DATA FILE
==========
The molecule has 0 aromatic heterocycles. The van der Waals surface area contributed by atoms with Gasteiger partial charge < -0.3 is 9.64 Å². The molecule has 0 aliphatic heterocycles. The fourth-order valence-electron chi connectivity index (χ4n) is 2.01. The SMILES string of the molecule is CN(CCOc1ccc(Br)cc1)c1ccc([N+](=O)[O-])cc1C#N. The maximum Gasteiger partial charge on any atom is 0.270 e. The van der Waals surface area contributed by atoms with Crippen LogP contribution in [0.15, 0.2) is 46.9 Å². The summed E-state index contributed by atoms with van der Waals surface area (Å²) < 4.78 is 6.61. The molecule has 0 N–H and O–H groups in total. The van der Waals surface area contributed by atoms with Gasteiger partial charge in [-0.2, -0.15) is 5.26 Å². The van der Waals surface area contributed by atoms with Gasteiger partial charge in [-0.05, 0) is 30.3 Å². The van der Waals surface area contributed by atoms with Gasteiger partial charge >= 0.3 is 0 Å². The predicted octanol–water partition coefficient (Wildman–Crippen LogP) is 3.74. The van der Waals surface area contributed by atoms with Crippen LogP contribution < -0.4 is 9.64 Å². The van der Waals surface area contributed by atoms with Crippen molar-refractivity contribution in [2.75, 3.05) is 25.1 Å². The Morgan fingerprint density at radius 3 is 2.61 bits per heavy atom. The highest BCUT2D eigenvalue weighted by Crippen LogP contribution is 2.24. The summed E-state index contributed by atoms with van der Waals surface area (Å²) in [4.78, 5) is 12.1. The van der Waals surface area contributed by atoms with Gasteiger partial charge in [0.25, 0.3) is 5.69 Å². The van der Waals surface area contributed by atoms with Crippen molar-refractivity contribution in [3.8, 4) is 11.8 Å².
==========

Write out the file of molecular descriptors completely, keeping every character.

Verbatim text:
The molecule has 0 aromatic heterocycles. The van der Waals surface area contributed by atoms with Gasteiger partial charge < -0.3 is 9.64 Å². The molecule has 0 aliphatic heterocycles. The fourth-order valence-electron chi connectivity index (χ4n) is 2.01. The SMILES string of the molecule is CN(CCOc1ccc(Br)cc1)c1ccc([N+](=O)[O-])cc1C#N. The maximum Gasteiger partial charge on any atom is 0.270 e. The van der Waals surface area contributed by atoms with Crippen LogP contribution in [0.15, 0.2) is 46.9 Å². The summed E-state index contributed by atoms with van der Waals surface area (Å²) < 4.78 is 6.61. The molecule has 0 N–H and O–H groups in total. The van der Waals surface area contributed by atoms with Gasteiger partial charge in [-0.2, -0.15) is 5.26 Å². The van der Waals surface area contributed by atoms with Gasteiger partial charge in [-0.05, 0) is 30.3 Å². The van der Waals surface area contributed by atoms with Gasteiger partial charge >= 0.3 is 0 Å². The predicted octanol–water partition coefficient (Wildman–Crippen LogP) is 3.74. The van der Waals surface area contributed by atoms with Crippen LogP contribution < -0.4 is 9.64 Å². The van der Waals surface area contributed by atoms with Crippen molar-refractivity contribution in [2.75, 3.05) is 25.1 Å². The Morgan fingerprint density at radius 3 is 2.61 bits per heavy atom. The highest BCUT2D eigenvalue weighted by Crippen LogP contribution is 2.24. The summed E-state index contributed by atoms with van der Waals surface area (Å²) in [4.78, 5) is 12.1. The van der Waals surface area contributed by atoms with Gasteiger partial charge in [0.25, 0.3) is 5.69 Å². The van der Waals surface area contributed by atoms with Crippen molar-refractivity contribution in [3.8, 4) is 11.8 Å².